story by Chris Rushing
Follow me on Twitter: @rushicw
When Arkansas State athletic director Dean Lee introduced Gus Malzahn as the new ASU head coach last week, he informed Malzahn and the standing-room only audience that “he is my Cam Newton.”
So far, Malzahn’s job choice is one of the more intriguing on the coaching carousel following the 2011 regular season, one that started with scandal at Penn State and has yet to show any signs of slowing down as we approach the Christmas holiday. Malzahn says that Arkansas State was the “right place at the right time” but it’s hard to forget the offensive guru turning down overtures from Vanderbilt and interest from Maryland less than 12 months ago.
If you had told me in August that Malzahn would leave Auburn to become a first-time college head coach, I would not have been shocked at all. If you had told me in August that Garrick McGee would leave the University of Arkansas to become a first-time college head coach, I would have nodded and stated that I consider McGee to be one of the best assistant coaches in the game and he’s done everything to earn his shot.
The fact that these two landed at Arkansas State and UAB, though, is the strangest scenario that I don’t think anyone could have predicted three weeks ago. Something just doesn’t seem right about this.
Malzahn and McGee are tremendous coaches and, by all accounts, outstanding guys. I have no doubts in their abilities to build, maintain and lead programs to championships. I just thought they were going to be able to earn better (on-the-surface) landing spots than Arkansas State and UAB.
Consider this: of all the Bowl Championship Series head coaching positions to open this year, none have been filled with anyone lacking head coaching experience. In this mix are good jobs (Arizona, Texas A&M, Ohio State) and bad ones (Kansas, Washington State), but the fact that Malzahn nor McGee could obtain the automatic qualifier jobs is bizarre compared to what happened in the 2010 version of the coaching carousel.
The hot coordinator aura surrounding guys like Malzahn, McGee and Alabama’s Kirby Smart may have been deflated a bit due to the lack of success shown by former coordinator hot shots Jimbo Fisher and Will Muschamp.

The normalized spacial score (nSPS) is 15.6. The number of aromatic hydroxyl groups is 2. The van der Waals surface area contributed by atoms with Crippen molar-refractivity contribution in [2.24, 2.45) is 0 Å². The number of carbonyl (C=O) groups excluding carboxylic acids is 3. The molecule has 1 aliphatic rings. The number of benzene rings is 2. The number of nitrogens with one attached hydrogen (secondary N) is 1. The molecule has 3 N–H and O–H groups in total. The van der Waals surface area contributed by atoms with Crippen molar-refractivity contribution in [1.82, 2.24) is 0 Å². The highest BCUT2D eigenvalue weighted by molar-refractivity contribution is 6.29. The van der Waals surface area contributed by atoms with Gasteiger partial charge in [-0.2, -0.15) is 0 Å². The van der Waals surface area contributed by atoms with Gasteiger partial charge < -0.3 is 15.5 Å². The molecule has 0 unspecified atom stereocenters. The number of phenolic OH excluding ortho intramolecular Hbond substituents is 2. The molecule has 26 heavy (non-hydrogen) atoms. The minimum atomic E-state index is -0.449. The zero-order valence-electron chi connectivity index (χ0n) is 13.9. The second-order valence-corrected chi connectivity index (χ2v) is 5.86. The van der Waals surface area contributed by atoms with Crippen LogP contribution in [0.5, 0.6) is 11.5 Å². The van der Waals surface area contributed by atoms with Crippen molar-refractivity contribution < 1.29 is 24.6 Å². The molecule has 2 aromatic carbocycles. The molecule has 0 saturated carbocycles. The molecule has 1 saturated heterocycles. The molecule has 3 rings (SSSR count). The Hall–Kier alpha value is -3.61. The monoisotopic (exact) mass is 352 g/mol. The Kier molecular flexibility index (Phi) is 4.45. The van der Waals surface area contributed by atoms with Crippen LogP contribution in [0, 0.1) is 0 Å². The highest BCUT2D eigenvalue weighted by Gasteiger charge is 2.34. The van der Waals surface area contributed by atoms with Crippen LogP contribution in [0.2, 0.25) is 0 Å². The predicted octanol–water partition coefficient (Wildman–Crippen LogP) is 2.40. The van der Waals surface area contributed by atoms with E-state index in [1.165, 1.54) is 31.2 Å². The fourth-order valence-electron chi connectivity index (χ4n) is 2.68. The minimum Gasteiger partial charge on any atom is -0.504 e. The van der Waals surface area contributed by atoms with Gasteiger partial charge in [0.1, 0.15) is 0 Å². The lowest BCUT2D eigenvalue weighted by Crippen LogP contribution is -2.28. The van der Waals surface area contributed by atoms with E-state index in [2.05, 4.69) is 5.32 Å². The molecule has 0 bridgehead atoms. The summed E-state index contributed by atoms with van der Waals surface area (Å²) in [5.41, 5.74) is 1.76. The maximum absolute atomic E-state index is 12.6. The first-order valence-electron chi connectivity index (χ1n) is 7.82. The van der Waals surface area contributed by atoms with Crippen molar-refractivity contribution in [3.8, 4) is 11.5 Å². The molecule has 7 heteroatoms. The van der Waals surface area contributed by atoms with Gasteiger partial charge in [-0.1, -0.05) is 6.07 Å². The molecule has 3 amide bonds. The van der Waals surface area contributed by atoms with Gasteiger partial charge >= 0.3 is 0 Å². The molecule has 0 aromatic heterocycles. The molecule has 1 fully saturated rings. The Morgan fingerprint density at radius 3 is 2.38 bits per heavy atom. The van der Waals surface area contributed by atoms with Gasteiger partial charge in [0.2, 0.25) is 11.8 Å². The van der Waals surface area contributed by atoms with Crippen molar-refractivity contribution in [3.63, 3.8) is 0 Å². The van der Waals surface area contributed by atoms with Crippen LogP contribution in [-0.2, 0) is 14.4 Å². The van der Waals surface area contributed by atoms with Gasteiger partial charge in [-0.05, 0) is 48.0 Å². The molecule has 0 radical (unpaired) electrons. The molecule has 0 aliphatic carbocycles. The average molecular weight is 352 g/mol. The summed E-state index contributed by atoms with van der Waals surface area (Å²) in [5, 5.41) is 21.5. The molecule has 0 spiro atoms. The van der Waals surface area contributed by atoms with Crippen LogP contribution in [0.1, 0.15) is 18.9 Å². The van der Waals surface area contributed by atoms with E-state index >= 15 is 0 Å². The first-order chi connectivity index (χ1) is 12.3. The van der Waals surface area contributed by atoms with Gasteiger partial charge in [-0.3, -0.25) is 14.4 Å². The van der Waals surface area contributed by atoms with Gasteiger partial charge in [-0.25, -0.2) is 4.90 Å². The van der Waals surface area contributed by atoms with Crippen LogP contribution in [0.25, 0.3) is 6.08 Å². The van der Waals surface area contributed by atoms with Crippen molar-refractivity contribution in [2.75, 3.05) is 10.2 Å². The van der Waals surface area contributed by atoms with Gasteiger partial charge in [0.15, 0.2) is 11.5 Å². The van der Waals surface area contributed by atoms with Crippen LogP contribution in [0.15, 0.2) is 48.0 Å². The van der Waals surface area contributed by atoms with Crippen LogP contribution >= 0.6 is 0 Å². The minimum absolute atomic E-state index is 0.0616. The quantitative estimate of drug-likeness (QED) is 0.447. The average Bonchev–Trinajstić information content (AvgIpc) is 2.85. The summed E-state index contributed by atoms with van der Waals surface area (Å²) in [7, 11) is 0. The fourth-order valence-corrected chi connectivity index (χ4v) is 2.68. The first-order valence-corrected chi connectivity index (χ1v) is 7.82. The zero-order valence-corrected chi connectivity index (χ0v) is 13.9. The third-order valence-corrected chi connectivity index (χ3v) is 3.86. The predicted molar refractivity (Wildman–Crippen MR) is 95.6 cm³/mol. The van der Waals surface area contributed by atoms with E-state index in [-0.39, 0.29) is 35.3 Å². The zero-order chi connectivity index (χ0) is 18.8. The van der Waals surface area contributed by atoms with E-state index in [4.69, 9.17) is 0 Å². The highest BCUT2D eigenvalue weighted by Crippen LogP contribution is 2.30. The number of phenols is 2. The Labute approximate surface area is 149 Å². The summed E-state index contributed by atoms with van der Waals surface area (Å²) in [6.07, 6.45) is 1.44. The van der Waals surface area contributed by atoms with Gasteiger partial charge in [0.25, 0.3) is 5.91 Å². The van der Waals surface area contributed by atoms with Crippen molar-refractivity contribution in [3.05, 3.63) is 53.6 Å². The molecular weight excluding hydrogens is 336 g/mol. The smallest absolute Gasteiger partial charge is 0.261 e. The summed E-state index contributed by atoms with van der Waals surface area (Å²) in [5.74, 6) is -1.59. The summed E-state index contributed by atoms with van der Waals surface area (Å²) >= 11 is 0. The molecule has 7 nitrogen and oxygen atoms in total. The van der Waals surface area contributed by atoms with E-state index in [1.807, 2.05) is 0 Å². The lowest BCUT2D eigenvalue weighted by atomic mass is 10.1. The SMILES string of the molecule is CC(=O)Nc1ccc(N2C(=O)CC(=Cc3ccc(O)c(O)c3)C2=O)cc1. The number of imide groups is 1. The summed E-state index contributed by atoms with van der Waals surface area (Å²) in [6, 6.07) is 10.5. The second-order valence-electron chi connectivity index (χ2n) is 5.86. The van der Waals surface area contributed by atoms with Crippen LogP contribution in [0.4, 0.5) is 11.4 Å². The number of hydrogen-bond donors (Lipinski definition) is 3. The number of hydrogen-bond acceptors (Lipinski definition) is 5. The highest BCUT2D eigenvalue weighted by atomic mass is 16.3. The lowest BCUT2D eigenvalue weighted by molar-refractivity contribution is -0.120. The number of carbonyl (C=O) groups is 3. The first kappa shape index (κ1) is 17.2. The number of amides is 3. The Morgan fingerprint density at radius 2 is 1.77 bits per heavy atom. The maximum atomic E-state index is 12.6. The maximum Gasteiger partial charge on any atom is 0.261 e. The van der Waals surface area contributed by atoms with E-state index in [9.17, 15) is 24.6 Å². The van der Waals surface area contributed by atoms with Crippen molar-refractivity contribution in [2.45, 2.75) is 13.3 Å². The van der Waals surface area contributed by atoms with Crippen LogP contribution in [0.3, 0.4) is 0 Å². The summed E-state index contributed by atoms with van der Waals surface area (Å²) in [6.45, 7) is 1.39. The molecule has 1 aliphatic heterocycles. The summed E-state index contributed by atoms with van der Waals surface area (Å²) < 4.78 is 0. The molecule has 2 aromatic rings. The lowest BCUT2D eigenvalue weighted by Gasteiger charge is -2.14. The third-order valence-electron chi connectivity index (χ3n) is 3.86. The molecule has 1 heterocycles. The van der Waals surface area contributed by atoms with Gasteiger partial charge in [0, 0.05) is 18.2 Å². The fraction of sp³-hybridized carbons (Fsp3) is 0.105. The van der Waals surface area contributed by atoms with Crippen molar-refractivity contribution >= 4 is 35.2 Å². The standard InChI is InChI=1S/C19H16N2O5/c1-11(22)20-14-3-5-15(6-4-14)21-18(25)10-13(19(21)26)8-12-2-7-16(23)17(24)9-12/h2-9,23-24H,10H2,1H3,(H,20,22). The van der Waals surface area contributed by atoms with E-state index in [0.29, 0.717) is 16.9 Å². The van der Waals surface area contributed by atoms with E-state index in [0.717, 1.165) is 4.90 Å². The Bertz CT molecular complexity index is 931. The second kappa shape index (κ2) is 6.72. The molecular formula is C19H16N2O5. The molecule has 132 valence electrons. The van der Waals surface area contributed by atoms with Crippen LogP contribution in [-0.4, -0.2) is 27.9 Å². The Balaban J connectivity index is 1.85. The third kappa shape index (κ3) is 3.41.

I have every bit of confidence in Muschamp’s abilities as a head coach and think he will be fine after he learns the ins and outs of leading his own program for a little while. The problem is Florida’s a good place to be on a learning curve. The natives in Gainesville aren’t going to be forgiving if these five- and six-loss seasons aren’t avoided in 2012.
Fisher had every opportunity to set the college football world on fire in 2011 but fell way short of lofty preseason expectations. The fact that the Seminoles did not even fully contend for their own division title past the first week in October shows just how much Fisher still has to learn as the head honcho. Like UF, Florida State isn’t a very good learning ground, either.
Until guys like Muschamp and Fisher can gain traction by winning championships, I’m wondering if it will scare some of these athletic directors into taking more of a known commodity (even if it’s a lesser reward-based risk). If that’s the trend, it may also lead to more head-scratching moves like Malzahn-to-Arkansas State and McGee-to-UAB than we’ve grown accustomed to watching the past five years.
Pitt or Penn State could put my theories completely to bed and hire Smart or another big-time college assistant like Paul Chryst at Wisconsin. However, that appears to be turning towards the exception for the immediate future in college football – not the rule.